Saturday, February 27, 2010

No Snow Lilies

Saturday, February 28, 2010

Gail is in the other room still listening to tsunami news as I think about the weather and the world. Recent earthquakes in Haiti, China and now Chile stir geologic curiosity. I have heard of these events so probably others occurred someplace in the world.

Here in Vermont it has been snowing off and on all day. The flakes were those large, fluffy type that come down is great white-outs and then stop short for a while only to restart and add enough depth to make sweeping the steps imperative.

I noticed today on Twitter that several gardeners are mentioning lilies. These were a favorite at Vermont Flower Farm in pre-lily leaf beetle days but now we enjoy what are left in our gardens and keep a small library of images for people looking for a special image or to resolve a gardener's "discussion". It's sad not to be able to grow something so beautiful but the beetles are a serious critter and we refuse to use chemicals and don't know of an organic or insect alternative that works in this zone. Just the same, some gardeners continue to grow them and we enjoy seeing them.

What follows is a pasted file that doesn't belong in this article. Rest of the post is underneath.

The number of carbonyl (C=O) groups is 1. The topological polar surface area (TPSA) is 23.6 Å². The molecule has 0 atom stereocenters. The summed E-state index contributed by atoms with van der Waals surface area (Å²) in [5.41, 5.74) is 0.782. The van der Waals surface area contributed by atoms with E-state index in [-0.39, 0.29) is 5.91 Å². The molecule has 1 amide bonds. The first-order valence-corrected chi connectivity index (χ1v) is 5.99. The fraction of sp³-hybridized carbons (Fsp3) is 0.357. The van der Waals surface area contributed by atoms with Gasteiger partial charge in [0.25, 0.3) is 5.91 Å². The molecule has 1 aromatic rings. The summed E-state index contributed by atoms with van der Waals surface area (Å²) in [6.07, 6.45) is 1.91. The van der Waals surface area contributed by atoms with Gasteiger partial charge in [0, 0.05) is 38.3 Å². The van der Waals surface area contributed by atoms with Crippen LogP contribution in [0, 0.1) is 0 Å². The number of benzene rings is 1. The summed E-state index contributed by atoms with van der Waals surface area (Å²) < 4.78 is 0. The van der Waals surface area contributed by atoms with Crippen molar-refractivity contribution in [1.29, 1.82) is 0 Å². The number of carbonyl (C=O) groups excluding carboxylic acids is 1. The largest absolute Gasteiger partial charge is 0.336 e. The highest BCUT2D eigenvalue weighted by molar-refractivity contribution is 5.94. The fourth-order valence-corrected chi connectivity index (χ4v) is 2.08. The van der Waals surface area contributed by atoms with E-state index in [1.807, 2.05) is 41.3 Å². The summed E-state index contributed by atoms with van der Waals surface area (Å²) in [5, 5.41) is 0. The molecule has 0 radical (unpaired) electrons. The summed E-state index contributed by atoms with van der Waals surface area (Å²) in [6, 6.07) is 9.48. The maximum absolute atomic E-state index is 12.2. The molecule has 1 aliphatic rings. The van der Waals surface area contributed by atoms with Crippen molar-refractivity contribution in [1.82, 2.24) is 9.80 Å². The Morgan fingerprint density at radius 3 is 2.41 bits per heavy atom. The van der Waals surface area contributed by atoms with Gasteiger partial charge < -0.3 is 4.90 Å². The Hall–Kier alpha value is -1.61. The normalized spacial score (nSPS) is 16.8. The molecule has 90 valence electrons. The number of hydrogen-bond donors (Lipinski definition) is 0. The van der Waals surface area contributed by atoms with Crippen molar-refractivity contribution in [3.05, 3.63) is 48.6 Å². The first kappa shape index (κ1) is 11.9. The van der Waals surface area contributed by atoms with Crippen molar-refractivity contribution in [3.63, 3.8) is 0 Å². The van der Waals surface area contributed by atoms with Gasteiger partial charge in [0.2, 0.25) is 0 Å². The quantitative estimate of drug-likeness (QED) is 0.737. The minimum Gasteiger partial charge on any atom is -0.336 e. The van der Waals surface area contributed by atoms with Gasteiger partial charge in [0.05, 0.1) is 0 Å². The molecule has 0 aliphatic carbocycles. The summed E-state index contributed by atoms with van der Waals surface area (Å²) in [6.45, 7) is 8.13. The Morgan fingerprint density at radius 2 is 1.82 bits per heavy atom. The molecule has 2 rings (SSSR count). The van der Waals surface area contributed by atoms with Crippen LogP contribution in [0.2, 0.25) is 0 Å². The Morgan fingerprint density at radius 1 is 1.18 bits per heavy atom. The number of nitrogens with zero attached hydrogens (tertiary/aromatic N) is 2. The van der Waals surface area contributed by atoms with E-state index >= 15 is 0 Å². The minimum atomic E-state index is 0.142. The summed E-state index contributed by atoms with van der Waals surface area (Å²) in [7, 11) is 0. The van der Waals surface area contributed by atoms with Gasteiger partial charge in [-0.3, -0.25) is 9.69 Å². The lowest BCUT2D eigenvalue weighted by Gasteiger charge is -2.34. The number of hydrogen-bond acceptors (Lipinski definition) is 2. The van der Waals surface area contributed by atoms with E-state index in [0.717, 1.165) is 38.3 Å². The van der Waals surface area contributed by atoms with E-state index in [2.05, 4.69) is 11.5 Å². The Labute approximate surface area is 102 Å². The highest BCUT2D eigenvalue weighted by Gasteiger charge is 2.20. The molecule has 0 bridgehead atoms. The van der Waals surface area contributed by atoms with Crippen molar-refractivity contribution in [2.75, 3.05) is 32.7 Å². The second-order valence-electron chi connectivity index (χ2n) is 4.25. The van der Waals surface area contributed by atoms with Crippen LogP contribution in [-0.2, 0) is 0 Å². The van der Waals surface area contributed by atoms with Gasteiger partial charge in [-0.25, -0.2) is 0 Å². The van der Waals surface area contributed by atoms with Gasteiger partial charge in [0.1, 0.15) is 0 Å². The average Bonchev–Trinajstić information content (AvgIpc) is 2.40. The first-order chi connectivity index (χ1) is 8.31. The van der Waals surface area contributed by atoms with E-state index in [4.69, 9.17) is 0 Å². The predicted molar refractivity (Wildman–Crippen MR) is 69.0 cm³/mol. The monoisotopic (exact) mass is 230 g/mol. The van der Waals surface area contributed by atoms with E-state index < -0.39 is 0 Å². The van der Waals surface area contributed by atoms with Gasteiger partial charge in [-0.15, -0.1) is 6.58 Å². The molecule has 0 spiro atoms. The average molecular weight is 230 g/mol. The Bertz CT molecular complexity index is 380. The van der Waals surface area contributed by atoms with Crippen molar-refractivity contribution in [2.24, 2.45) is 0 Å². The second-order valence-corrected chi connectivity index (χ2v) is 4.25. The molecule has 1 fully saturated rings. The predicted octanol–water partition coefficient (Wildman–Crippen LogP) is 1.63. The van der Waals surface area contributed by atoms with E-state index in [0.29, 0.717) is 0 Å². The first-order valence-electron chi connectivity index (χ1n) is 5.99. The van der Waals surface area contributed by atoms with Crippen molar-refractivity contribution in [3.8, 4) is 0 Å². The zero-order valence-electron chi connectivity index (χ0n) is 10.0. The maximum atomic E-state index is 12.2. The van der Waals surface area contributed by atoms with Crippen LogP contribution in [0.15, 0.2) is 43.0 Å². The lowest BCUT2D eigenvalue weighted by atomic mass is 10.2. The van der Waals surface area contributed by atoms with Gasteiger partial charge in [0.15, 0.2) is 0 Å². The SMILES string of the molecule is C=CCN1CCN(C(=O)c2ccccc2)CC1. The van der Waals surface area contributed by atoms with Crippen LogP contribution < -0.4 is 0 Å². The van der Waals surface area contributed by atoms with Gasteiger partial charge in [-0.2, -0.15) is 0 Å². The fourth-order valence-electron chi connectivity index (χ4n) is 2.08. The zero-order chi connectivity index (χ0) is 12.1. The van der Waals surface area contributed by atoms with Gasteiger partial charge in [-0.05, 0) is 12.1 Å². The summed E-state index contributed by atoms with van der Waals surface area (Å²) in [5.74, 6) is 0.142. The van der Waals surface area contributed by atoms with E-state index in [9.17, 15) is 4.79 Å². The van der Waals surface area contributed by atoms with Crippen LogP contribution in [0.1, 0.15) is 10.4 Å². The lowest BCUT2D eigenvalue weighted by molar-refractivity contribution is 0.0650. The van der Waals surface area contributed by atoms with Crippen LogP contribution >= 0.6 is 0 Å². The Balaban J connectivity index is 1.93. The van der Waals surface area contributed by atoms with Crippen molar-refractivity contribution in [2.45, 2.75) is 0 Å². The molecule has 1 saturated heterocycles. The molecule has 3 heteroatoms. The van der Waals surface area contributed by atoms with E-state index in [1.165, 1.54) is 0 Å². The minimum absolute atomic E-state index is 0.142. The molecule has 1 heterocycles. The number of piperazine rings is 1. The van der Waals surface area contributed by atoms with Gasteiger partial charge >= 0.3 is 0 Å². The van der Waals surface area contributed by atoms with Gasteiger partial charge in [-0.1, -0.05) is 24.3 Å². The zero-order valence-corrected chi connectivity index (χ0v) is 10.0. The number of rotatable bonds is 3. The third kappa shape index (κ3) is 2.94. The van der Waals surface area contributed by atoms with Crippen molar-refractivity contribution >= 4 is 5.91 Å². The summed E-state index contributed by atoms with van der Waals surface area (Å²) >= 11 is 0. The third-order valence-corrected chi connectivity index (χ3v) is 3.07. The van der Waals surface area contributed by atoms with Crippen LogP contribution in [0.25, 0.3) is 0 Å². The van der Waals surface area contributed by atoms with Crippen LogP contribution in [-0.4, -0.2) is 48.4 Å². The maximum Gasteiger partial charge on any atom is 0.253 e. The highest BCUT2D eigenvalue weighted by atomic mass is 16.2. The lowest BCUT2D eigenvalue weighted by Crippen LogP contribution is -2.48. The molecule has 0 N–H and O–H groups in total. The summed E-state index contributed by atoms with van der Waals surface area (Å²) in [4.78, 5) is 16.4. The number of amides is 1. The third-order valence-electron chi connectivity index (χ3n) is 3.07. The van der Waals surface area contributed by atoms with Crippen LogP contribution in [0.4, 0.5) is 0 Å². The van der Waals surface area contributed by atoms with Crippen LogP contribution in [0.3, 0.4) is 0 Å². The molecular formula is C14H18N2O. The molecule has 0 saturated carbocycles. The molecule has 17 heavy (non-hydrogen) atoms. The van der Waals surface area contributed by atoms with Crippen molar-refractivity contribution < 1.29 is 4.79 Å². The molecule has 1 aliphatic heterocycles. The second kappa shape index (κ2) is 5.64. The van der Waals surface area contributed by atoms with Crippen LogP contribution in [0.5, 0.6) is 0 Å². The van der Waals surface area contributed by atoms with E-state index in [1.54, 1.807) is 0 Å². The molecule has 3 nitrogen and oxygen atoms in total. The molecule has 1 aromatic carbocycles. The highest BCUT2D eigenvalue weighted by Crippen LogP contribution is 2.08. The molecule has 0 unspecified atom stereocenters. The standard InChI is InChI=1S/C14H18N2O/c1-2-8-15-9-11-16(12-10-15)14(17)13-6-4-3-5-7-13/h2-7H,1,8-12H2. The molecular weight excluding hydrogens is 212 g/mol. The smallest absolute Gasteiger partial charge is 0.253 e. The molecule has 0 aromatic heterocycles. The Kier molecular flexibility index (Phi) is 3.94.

Here are some pictures. If you have lily growing questions, write or call us. We still have answers, just not many lilies.


Rosy Dawn



Bright Star


As reference I like two books very much. I like Edward McRae's Lilies: A Guide for Growers & Collectors and I like George L. Slate's Lilies for American Gardens. McRae's book is readily available but you might have to look for the Slater book. 1939 by Charles Scribner's Son, New York and London. I found it at Flora & Fauna Nature and Garden Books, 3121 Government Way, Seattle, WA. I could get lost in thought.

Writing from the mountain above Peacham Pond where Karl the Wonder Dog snoozes by the wood stove, thinking springtime thoughts.

George Africa
Vermont Flower Farm

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